Nigeria and 14 other African countries have recalled certain processed meat products as a result of the listeriosis outbreak in South Africa, according to the World Health Organisation (WHO), which stated in a disease outbreak report that the SA case was the largest listeriosis outbreak ever detected.
Listeriosis is food poisoning caused by eating foods contaminated with the Listeria monocytogenes (L. monocytogenes) bacterium. In pregnant women, the infection can result in miscarriage, premature delivery, serious infection of the newborn, or even stillbirth.
WHO said that the “food processing company” linked to the outbreak by South Africa’s department of health, as well as three “retailers”, had exported affected products to Angola, Botswana, the Democratic Republic of Congo, Ghana, Lesotho, Madagascar, Malawi, Mauritius, Mozambique, Namibia, Nigeria, Swaziland, Uganda, Zambia and Zimbabwe.
“All of these countries have issued recalls for the implicated products,” the WHO stated, adding that three had actually banned imports of additional food products from South Africa.
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The listeriosis outbreak with about 727 cases confirmed so far was traced to staple meaty foods such as rolls of cold meat and sausages containing the Listeria monocytogenes bacteria.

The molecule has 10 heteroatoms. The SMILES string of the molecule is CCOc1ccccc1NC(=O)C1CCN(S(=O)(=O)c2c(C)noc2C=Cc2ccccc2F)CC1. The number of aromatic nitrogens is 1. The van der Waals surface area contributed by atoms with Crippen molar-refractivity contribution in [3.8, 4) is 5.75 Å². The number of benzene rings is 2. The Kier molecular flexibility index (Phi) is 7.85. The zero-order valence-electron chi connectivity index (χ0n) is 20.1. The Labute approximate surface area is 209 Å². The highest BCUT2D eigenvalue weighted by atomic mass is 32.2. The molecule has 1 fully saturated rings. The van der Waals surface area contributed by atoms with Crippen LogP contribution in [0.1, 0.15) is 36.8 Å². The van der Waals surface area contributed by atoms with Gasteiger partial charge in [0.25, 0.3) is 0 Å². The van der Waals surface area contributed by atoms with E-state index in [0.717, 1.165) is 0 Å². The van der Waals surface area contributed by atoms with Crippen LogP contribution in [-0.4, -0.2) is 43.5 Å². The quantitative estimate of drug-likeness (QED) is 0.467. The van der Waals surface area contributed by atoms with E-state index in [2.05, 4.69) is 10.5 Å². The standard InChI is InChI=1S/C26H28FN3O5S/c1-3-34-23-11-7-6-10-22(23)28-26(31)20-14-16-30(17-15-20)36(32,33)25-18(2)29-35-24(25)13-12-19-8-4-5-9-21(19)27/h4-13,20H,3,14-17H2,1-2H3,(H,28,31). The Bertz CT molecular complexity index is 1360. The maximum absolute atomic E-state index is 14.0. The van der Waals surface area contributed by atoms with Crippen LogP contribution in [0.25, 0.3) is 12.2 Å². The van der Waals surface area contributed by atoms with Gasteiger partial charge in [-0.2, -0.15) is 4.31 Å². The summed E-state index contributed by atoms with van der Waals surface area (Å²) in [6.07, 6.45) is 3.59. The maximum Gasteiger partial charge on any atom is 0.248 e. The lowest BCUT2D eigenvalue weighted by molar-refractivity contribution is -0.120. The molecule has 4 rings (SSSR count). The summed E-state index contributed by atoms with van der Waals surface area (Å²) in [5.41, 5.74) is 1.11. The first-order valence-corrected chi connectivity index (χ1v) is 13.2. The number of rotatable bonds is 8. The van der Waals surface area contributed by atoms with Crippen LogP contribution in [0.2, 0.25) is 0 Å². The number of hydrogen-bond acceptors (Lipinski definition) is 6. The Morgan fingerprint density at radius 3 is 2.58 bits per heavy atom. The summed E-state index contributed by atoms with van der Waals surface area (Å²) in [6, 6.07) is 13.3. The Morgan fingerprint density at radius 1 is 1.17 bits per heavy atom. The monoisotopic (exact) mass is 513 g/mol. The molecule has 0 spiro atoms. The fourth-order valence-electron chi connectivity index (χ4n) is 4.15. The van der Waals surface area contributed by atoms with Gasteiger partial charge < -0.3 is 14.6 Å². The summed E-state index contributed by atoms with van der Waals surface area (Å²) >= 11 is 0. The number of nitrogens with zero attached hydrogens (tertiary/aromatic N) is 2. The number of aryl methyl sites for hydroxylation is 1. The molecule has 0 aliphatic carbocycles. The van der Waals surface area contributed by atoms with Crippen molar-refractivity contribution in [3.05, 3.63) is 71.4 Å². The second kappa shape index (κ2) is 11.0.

South Africa’s department of trade and industry (DTI) had last week expressed concern that other African countries are enforcing bans on its food products. The DTI in a statement said the bans even applied to products and commodities unrelated to the current outbreak, including meat and meat products, fruits and vegetables.
The statement followed a meeting of Southern African Development Community (SADC) health ministers in Gauteng, during which Aaron Motsoaledi, South Africa’s health minister, “clarified the safety of meat produced in South Africa”.
The World Health Organization (WHO) had earlier warned Nigeria and 15 other African countries about the outbreak which started in 2017.
“This outbreak is a wakeup call for countries in the region to strengthen their national food safety and disease surveillance systems,” said Matshidiso Moeti, WHO regional director for Africa
The WHO said that Namibia had recently reported a confirmed case of listeriosis.
“It is important that this case and other possible cases be properly investigated and the implicated food sources identified,” the international health body stated.
The WHO advocated proactive food safety processes but did not recommend “excessive” actions that would interfere with travel or trade in terms of the international health regulations.